In recent years, there has been growing acceptance of impact evaluation methods that are not based on a counterfactual model of causality. This provides fertile ground for a range of rigorous, non-experimental approaches, such as Contribution Tracing.
Contribution Tracing, conceptualised by Barbara Befani and Gavin Stedman-Bryce, is based on the principles of Process Tracing and Bayesian Updating. Process Tracing is an established social science method that enables strong causal inferences to be made within a single case, by ‘tracing’ the observable implications of causal mechanisms.
The evolution of Contribution Tracing was spurred by several observed weaknesses in currently available approaches to validating contribution claims. Such approaches are methodologically neutral, providing no guidance to the evaluator on what evidence to seek out, or how to assess the strength of evidence, if observed, in relation to a contribution claim.
In response, Contribution Tracing uses the principles of Process Tracing combined with a branch of mathematics called Bayesian Updating. Contribution Tracing takes the guess work out of applying the Process Tracing tests and provides a rigorous way to quantify confidence that an intervention has contributed to an outcome; something evaluation commissioners have been increasingly calling for.
Based on Bayes Theorem, Bayesian Updating is a method of statistical inference which we use in Contribution Tracing to update our confidence in a contribution claim, as we observe (or do not observe) items of evidence. The Bayes Theorem is used to calculate our posterior confidence in a contribution claim based on our prior confidence - set at 0.5, the Bayesian “no information” tradition – and a likelihood function which relates to the difference between the true positives rate (Sensitivity) and the false positives rate (Type I Error).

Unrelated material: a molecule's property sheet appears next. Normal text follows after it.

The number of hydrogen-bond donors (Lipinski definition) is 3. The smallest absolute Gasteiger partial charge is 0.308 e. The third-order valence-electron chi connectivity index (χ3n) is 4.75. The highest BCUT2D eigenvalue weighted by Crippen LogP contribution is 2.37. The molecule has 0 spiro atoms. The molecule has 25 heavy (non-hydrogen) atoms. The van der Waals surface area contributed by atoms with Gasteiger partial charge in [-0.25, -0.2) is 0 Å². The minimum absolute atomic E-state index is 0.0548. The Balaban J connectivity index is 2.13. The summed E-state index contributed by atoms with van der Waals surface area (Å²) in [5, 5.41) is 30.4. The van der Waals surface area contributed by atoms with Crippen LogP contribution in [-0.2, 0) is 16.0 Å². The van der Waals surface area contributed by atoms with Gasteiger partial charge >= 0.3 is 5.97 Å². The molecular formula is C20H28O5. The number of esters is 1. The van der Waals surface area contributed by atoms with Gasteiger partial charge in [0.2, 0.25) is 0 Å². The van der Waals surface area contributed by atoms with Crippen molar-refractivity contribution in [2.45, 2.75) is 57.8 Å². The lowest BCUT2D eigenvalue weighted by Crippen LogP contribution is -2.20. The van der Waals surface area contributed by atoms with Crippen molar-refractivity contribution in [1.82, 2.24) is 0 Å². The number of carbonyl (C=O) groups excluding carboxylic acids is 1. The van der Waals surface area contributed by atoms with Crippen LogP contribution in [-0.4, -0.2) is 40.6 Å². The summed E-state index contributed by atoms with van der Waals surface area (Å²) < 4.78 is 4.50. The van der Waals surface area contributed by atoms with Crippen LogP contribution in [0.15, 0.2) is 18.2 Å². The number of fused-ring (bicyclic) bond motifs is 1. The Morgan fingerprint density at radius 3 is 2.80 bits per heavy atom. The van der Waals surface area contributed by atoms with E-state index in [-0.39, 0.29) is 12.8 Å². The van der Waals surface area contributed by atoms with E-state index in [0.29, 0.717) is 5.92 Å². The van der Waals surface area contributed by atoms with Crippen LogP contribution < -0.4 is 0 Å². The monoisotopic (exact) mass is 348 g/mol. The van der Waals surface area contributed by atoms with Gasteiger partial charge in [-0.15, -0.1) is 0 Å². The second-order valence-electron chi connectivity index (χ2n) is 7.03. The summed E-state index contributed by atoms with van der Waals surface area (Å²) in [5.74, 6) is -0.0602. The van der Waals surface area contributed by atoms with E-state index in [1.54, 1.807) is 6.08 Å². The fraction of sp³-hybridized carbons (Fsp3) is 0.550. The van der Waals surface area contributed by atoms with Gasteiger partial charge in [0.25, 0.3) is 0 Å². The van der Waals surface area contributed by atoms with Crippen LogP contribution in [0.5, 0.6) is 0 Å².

In Contribution Tracing, the Sensitivity of an item of evidence relates to the probability of observing it, IF the contribution claim is true. From Process Tracing, Hoop Test evidence is an example of evidence with high Sensitivity. Our expectation of observing Hoop Test evidence is high, assuming the contribution claim is true. Therefore, not observing such evidence, lowers our confidence in a claim.
The Type I Error of an item of evidence relates to the probability of observing it, IF the contribution claim is NOT true. The higher the Type I Error (value closer to 1), the less unique that item of evidence is in relation to the claim under investigation. In Contribution Tracing, therefore, we focus on identifying evidence with low Type I Error (value closer to 0). This is akin to Smoking Gun evidence in Process Tracing, as evidence with low Type I Error is unique to the claim under investigation.
Contribution Tracing applies the principles of Bayesian Updating to focus the evaluator on identifying evidence with the highest probative value. The larger the difference between Sensitivity and Type I Error for an item of evidence, the higher its probative value. Thus, the search for evidence is highly focused, making best use of finite resources.
It is early days for Contribution Tracing but we are hopeful that it can bring a greater level of clarity and rigor to impact evaluation.
You can read more about Contribution Tracing here.